– orders consultations with workers’, unions first
BY EDWARD LAYNE
The High Court on Friday issued an interim injunction, barring the Guyana Sugar Corporation (GuySuCo) from dismissing or redeploying hundreds of sugar workers attached to the Wales Sugar Estate, without first consulting with their unions, Guyana Agriculture and General Workers Union (GAWU) and the National Association of Agricultural, Commercial and Industrial Employees (NAACIE).
The court action, brought by GAWU and NAACIE was heard by Justice William Ramlall and Madam Justice Diana Insanally was seen by this publication.
The judges granted an interim injunction, restraining GuySuCo from proceeding to implement their decision “to sever the employment of workers of the Wales Estate, Wales, West Bank Demerara, and rendering them redundant unless and until they hold consultation with the Applicants/Plaintiffs (unions and GuySuCo) in accordance with the letter and spirit of section 12 of the Termination of the Employment and Severance Pay Act Cap. 99:08, until the hearing and determination of a Summons returnable in Chambers”
The action was brought after GuySuCo began discussions with individual employees of the Wales Estate to negotiate severance packages, without informing or involving the unions.
The date was January 20, 2016, at a meeting between GuySuCo and the unions, where the corporation revealed its intentions to close the operations at Wales Estate.
The unions, in the court documents seen by this publication, accused GuySuCo of not keeping its promises regarding the future of workers of Wales Estate.
It was stated that the unions were promised that in due course, they will be inform of the new venture that will be established at the Wales Estate, Wales, and the names of the workers who will be re-deployed to Uitvlugt Estate, West Coast Demerara; and those who will be rendered redundant.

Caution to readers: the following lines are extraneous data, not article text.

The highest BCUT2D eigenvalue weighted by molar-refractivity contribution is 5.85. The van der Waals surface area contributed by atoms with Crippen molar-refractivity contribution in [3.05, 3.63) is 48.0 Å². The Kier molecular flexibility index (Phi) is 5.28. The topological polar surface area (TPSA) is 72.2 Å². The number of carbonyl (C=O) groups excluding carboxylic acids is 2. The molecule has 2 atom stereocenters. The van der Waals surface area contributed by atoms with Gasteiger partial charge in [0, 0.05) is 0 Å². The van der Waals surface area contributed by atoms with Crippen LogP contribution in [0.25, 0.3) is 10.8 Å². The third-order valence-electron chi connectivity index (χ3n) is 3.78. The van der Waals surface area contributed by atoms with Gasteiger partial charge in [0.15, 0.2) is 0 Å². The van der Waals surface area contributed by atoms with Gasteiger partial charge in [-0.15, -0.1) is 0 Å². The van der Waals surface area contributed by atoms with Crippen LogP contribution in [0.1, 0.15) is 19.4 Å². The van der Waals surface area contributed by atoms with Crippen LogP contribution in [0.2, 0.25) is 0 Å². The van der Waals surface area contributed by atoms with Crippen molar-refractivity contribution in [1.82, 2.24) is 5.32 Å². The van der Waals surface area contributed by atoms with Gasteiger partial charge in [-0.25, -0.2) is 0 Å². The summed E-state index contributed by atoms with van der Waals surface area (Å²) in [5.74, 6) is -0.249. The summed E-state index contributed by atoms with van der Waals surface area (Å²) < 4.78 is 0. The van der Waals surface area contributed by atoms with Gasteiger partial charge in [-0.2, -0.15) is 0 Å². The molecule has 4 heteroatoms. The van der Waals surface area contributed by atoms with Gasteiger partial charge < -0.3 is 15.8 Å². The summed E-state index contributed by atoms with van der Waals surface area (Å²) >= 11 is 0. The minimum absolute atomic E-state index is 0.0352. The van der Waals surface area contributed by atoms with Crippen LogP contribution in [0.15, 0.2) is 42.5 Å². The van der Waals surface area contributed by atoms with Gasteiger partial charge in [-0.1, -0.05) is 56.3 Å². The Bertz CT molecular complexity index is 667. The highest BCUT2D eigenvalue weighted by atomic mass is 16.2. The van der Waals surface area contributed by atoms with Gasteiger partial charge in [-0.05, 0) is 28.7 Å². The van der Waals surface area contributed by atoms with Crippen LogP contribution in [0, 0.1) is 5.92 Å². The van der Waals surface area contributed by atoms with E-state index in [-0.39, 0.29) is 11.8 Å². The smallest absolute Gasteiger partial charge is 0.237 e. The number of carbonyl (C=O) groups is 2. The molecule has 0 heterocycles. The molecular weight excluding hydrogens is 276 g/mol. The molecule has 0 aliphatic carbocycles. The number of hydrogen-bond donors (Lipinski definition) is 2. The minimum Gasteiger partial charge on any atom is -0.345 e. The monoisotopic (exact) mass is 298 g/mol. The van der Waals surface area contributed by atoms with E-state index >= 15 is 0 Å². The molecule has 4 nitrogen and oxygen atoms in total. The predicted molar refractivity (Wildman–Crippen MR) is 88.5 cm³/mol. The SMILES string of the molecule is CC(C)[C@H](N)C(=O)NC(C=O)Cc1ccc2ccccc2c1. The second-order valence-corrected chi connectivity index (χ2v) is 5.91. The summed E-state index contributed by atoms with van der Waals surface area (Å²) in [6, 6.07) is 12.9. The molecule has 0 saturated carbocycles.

It stated that while GAWU was informed on March, 22, 2016, of the employees who have opted for redundancy, and NAACIE is still to be so advised.
“The course of conduct embarked upon by the Respondent as expressed in the letter referred to in paragraph six above is in flagrant violation and contravention of section 12 (3) (b) of the Termination of the Employment and Severance Pay Act Cap. 99:08 which mandates the Respondent to consult with the Applicants before any such or similar decision can be lawfully made,” the unions stated.
They noted that unless restrained by the Court, the corporation will continue to treat with the workers without any consultation whatsoever with their trade unions.
“…when the trade unions are excluded from this process, the workers are not receiving the best available option, terms and conditions,” the unions argued.
They reminded that the right of trade unions to participate in and be part of negotiations involving employee and employer is “a sacred and sacrosanct right” fought for and won by workers after centuries of struggle.
“We verily believe that the Respondent is deliberately excluding us from negotiations so that they can exploit and manipulate the workers,” the unions pointed out.
GAWU and NAACIE are also seeking damages in excess of $1 million for breach of statutory duty owing under the Termination of Employment and Severance Pay Act, Cap. 99:08, Laws of Guyana.
The unions are represented by Attorneys Mohabir Anil Nandlall, Euclin Gomes, Sase Gunraj, Manoj Narayan and Sasha Mahadeo.
One legal luminary explained that the corporation is legally bound to hold all negotiations relating to workers and their welfare, with their recognised unions, in this case GAWU and NAACIE.
It was explained that negotiations should not start with severance pay, but rather, examine all the possible options in the best interest of workers and to agree on which option best suits the interest of the affected workers.
If it is agreed that severance is the best option then negotiations on the severance package, inclusive of its calculations will commence and must be done between GuySuCo and the two unions, the legal expert explained.
The closure of the estate by yearend will affect some 1700 workers directly and thousands of persons in the Wales and surrounding communities indirectly.